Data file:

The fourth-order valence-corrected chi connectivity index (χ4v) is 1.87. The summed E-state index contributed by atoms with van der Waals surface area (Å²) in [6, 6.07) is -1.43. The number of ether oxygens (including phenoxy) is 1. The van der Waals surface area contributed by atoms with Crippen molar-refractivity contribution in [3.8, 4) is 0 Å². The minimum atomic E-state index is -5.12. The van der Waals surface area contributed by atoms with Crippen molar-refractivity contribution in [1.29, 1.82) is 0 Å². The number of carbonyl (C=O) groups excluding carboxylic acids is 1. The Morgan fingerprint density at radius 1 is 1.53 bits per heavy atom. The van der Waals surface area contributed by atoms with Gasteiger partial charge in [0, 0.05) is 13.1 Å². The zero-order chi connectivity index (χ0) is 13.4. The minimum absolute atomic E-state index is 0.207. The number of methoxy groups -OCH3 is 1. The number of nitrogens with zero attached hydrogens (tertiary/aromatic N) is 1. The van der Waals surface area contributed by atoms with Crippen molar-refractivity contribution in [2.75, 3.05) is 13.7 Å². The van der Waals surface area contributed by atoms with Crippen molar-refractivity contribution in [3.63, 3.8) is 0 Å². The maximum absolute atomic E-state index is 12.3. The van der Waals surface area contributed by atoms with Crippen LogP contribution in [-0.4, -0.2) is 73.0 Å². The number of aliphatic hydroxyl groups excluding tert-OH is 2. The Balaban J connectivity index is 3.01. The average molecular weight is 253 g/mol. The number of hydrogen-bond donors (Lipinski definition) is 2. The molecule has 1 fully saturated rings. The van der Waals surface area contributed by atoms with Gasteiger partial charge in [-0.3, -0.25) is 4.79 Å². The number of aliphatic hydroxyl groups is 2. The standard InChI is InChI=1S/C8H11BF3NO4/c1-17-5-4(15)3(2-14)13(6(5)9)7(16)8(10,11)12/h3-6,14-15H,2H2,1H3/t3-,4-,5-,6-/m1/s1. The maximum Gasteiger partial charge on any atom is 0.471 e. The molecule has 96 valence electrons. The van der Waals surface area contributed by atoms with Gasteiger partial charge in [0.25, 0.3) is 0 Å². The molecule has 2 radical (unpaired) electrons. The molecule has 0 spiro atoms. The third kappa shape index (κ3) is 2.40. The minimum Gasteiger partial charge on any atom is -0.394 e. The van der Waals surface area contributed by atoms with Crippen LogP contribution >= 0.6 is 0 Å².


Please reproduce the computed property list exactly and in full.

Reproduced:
The fourth-order valence-corrected chi connectivity index (χ4v) is 1.87. The summed E-state index contributed by atoms with van der Waals surface area (Å²) in [6, 6.07) is -1.43. The number of ether oxygens (including phenoxy) is 1. The van der Waals surface area contributed by atoms with Crippen molar-refractivity contribution in [3.8, 4) is 0 Å². The minimum atomic E-state index is -5.12. The van der Waals surface area contributed by atoms with Crippen molar-refractivity contribution in [1.29, 1.82) is 0 Å². The number of carbonyl (C=O) groups excluding carboxylic acids is 1. The Morgan fingerprint density at radius 1 is 1.53 bits per heavy atom. The van der Waals surface area contributed by atoms with Gasteiger partial charge in [0, 0.05) is 13.1 Å². The zero-order chi connectivity index (χ0) is 13.4. The minimum absolute atomic E-state index is 0.207. The number of methoxy groups -OCH3 is 1. The number of nitrogens with zero attached hydrogens (tertiary/aromatic N) is 1. The van der Waals surface area contributed by atoms with Crippen molar-refractivity contribution in [2.75, 3.05) is 13.7 Å². The van der Waals surface area contributed by atoms with Crippen molar-refractivity contribution in [3.63, 3.8) is 0 Å². The maximum absolute atomic E-state index is 12.3. The van der Waals surface area contributed by atoms with Crippen LogP contribution in [-0.4, -0.2) is 73.0 Å². The number of aliphatic hydroxyl groups excluding tert-OH is 2. The Balaban J connectivity index is 3.01. The average molecular weight is 253 g/mol. The number of hydrogen-bond donors (Lipinski definition) is 2. The molecule has 1 fully saturated rings. The van der Waals surface area contributed by atoms with Gasteiger partial charge in [-0.3, -0.25) is 4.79 Å². The number of aliphatic hydroxyl groups is 2. The standard InChI is InChI=1S/C8H11BF3NO4/c1-17-5-4(15)3(2-14)13(6(5)9)7(16)8(10,11)12/h3-6,14-15H,2H2,1H3/t3-,4-,5-,6-/m1/s1. The maximum Gasteiger partial charge on any atom is 0.471 e. The molecule has 96 valence electrons. The van der Waals surface area contributed by atoms with Gasteiger partial charge in [0.25, 0.3) is 0 Å². The molecule has 2 radical (unpaired) electrons. The molecule has 0 spiro atoms. The third kappa shape index (κ3) is 2.40. The minimum Gasteiger partial charge on any atom is -0.394 e. The van der Waals surface area contributed by atoms with Crippen LogP contribution >= 0.6 is 0 Å².